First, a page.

Why go? It is, of course, worth noting that James Michener called Bora Bora “the most beautiful island in the world” and James Cooke used its lovely shores to coin the term “the pearl of the Pacific.” Sound impressive? Or like something you’d like to experience? Well, then, go see it for yourself.
7. Vava’u Islands, Tonga
First thing’s first: who doesn’t want to visit an island shaped like a giant jellyfish? Indeed, some of the greatest aspects of the Vava’u Island group have to do with sea dwelling animals: whether it be its synonymous shape, its beautiful coral reefs practically overflowing with colorful marine life, or the fact that it might possibly be the greatest place in the world to spot (and maybe even swim with) humpback whales! If you do fancy yourself a would-be friend to our friends under the sea, do your research: pick a tour focused on sustainability and eco-friendly tourism, and expect to spend about $150-200 US dollars.
Why go? If coral reefs and whales aren’t enough to tickle your fancy, Vava’u features a ton of island activities, from beautiful beach relaxing to water sports and lush island hiking, as well as a pleasant capital city in Neiafu.
6. Easter Island, Chile
What can we say about Easter Island that hasn’t already been said? The place is definitely one of the most amazing historic monuments in the world. Though technically a Chilean territory, Easter Island has a name that is practically as well-known as Polynesia itself. A bastion of the ancient culture of the Polynesian triangle, and its Southeastern-most point, Easter Island may be famous for its Rapa Nui National Park and statues, but it is also a natural wonder in its own right. Visitors to the island often remark upon a mysterious, ancient feeling that permeates the land.
Why go? The nearly 1000 separate moai statues have been considered a preeminent UNESCO World Heritage Site since 1995. But statues aside, Rapa Nui National Park is a uniquely eye-catching sight worth exploring in its own right: it boasts beautiful vistas of natural splendor, and an abundance of other stone monuments; from houses and walls to petroglyphs. Camping enthusiasts will find their bandwidth for splendor widened by a night or two spent under the stars in Rapa Nui or the surrounding areas.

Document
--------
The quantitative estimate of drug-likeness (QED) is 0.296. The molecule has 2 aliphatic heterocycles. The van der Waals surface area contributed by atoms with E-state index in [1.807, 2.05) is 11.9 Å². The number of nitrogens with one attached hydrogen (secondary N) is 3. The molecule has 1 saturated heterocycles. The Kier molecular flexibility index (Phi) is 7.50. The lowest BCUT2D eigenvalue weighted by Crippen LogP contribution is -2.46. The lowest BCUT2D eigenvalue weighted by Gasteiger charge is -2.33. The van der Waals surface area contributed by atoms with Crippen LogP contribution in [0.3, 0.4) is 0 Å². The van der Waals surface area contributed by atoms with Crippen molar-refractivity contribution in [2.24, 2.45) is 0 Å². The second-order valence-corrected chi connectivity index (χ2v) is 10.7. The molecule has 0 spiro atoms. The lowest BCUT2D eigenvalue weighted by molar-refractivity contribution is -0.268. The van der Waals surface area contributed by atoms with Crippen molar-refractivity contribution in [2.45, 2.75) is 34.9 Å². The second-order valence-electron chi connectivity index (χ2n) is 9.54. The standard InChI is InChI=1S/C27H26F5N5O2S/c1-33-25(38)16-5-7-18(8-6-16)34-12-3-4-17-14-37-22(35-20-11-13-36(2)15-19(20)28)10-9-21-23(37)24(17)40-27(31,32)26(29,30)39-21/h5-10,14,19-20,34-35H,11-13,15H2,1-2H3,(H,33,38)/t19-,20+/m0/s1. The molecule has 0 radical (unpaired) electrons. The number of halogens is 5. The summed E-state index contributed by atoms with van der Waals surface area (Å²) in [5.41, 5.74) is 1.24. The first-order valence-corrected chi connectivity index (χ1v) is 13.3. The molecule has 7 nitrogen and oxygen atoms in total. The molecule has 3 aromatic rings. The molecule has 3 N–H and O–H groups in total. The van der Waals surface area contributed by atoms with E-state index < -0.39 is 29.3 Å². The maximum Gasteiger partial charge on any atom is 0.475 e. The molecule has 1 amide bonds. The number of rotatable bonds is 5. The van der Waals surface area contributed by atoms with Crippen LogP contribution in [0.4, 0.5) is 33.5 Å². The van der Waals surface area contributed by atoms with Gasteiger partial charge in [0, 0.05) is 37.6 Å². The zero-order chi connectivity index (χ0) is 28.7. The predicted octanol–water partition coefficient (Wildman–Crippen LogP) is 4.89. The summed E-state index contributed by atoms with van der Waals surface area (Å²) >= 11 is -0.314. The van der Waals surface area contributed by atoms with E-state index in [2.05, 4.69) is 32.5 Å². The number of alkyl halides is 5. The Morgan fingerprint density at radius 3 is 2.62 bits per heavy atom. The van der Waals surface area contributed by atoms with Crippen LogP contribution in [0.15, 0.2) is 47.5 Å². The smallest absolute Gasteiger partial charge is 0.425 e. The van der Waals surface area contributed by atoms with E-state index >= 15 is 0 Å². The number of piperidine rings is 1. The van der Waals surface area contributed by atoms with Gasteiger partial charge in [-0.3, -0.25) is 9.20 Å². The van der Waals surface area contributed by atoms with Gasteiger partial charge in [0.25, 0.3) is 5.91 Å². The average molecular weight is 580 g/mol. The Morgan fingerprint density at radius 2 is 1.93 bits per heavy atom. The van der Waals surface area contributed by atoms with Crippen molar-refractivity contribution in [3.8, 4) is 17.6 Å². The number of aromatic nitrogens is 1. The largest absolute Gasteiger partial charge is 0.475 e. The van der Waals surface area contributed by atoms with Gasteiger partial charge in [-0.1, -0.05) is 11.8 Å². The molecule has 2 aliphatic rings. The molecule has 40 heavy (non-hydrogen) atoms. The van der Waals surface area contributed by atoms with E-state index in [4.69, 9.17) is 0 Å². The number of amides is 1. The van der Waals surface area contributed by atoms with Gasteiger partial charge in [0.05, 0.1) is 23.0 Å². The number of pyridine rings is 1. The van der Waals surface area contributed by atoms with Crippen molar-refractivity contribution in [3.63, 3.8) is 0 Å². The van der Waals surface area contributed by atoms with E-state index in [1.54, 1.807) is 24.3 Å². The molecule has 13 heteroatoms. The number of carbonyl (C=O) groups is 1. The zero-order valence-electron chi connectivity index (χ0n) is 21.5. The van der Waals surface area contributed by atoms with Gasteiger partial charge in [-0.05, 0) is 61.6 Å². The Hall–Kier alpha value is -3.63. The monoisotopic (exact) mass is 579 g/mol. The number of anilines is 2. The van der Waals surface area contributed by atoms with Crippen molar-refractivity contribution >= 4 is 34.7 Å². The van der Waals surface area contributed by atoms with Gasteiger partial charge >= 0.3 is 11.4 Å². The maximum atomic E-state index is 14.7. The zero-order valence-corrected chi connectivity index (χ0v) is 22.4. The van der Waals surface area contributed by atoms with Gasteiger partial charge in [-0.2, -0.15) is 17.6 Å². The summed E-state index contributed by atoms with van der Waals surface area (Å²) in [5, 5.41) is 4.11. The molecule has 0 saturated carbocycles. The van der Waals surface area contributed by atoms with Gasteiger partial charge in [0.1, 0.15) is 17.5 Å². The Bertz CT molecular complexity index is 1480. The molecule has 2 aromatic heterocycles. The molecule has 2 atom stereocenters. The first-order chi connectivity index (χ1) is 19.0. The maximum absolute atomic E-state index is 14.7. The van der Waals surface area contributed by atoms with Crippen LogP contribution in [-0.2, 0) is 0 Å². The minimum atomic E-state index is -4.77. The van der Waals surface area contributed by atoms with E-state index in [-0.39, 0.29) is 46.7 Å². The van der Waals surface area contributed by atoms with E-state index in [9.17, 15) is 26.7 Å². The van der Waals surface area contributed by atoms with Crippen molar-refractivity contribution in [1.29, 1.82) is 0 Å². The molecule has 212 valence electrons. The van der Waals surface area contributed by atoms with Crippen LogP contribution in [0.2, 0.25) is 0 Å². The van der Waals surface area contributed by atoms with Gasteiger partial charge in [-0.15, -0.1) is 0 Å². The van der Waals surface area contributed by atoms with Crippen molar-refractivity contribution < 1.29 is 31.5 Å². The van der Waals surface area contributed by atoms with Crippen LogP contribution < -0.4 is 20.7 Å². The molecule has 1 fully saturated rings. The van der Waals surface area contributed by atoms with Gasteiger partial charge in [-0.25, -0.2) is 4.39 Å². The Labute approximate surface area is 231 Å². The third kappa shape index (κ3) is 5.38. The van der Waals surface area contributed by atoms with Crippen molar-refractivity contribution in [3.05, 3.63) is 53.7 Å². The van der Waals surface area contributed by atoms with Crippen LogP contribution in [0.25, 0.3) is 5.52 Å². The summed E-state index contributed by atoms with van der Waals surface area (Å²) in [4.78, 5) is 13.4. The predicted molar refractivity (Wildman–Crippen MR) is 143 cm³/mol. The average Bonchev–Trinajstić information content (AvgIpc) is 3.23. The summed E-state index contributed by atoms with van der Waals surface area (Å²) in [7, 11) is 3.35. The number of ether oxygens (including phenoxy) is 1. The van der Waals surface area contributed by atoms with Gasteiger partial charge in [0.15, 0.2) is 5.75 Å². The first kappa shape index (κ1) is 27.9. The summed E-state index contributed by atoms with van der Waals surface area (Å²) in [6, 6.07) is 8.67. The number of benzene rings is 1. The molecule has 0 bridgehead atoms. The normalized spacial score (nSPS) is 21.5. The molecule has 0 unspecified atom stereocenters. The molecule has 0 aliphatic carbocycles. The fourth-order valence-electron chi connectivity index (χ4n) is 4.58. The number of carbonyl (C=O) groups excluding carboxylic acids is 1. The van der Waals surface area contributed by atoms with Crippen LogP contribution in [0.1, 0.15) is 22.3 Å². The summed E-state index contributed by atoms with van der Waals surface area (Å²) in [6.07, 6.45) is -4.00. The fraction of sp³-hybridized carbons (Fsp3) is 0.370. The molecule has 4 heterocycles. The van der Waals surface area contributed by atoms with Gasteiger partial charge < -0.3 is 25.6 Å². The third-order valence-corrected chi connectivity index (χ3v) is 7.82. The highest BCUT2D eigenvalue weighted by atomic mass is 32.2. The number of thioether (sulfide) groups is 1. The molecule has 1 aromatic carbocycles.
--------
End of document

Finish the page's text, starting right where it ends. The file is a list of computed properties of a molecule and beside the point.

5. Rarotonga, Cook Islands
The biggest and brightest of the Cook Islands, Rarotonga joined the Western world by way of its 1823 discovery by Captain John Dibbs. Ties to the West aside, the Cook Islands are hardly the most populated vacation spot in the Polynesian isles. It is, in fact, a relatively secluded spot (if such things can be said to exist) and a thus famous place for honeymoons. Beaches like Muri Beach are renown for good reason, and all the usual beachfront amenities (including truly majestic seafood) are all present for interested parties.
Why go? Rarotonga is an island just begging to be explored. Not only does the island have decent public buses (well, for an island at least), there are also many scooter and car rental spots for the more do-it-yourself type of guy or gal. The intrepid wanderer will find themselves up to their eyebrows in secluded and once in a lifetime swimming spots and waterfalls.
4. Upolu, Samoa
Another Samoan destination makes the list! Though this one comes from the independent, not the American side of town. Among world class sights and hospitality, Upolu boasts truly special things such as being native to the world’s smallest species of spider (roughly the size of a printed period on the page of a book), the burial site of famed writer and explorer Robert Louis Stevenson, and of course, To-Sua Ocean Trench, also known as the most amazing swimming spot in the entire world.